After the excitement of boat trips over the last three days, today was a return to dry land. Well, that was the plan anyway. Looking out of the window this morning suggested that there would be nothing really dry today with rain pouring down. The rain rarely stops us though, and we are glad it didn’t as it cleared up. Our aim of today was to reach Tor Ness lighthouse on the west coast of Hoy. I knew this one was never going to be easy. If it had been we would have done it a couple of years ago when we looked out towards it. That day the rain did stop us, along with the cows and the fact that we had our then 2-year-old son with us. We knew it wouldn’t have made for an enjoyable trip so it was postponed. This trip to Orkney seemed like the best time to do it. We were child-free and had John, who has already walked out to Tor Ness, with us to lead the way – or at least that was the plan!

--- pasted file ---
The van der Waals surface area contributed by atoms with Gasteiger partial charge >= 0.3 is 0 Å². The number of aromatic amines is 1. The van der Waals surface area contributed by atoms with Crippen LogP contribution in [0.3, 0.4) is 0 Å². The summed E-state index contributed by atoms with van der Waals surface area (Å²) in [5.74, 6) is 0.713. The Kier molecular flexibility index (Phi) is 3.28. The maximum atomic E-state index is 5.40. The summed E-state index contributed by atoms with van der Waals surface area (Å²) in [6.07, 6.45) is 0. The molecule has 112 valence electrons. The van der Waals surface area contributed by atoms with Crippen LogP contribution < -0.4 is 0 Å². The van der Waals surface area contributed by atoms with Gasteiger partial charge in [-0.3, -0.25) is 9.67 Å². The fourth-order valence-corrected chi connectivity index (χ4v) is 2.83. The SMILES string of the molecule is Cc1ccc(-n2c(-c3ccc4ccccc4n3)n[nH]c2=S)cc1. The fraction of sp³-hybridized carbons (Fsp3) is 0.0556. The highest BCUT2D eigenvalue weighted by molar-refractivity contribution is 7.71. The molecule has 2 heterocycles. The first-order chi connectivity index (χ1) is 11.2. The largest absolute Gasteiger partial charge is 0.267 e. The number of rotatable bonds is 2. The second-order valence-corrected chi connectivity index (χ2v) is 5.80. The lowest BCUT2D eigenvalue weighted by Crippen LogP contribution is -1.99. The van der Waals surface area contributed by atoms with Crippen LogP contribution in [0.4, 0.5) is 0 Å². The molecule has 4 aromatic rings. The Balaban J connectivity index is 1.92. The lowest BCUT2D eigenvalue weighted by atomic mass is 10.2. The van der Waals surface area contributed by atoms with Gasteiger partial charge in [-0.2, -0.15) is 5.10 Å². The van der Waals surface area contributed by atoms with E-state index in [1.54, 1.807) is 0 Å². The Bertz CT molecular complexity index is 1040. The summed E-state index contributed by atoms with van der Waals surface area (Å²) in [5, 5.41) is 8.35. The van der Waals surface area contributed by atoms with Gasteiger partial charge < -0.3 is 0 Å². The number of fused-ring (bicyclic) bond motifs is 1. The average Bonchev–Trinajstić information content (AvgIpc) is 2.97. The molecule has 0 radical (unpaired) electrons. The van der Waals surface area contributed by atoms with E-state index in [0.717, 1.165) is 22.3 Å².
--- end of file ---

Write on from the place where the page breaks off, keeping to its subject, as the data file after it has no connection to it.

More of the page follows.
We easily found the farm from which you can access the lighthouse, but we weren’t comfortable parking there so returned to the main road and parked up in a lay-by. As we walked up the road towards and through the farm we were wary of the barking dog on the left and then the bull and two calves with their mother in the field to the right. This wasn’t going to be an easy one, we could already tell. Fortunately the dog was inside and the cows in the small field watched us but didn’t seem too bothered. We then followed the track between the fields which was fine and I was secretly wishing that the track would go with us all of the way to the lighthouse.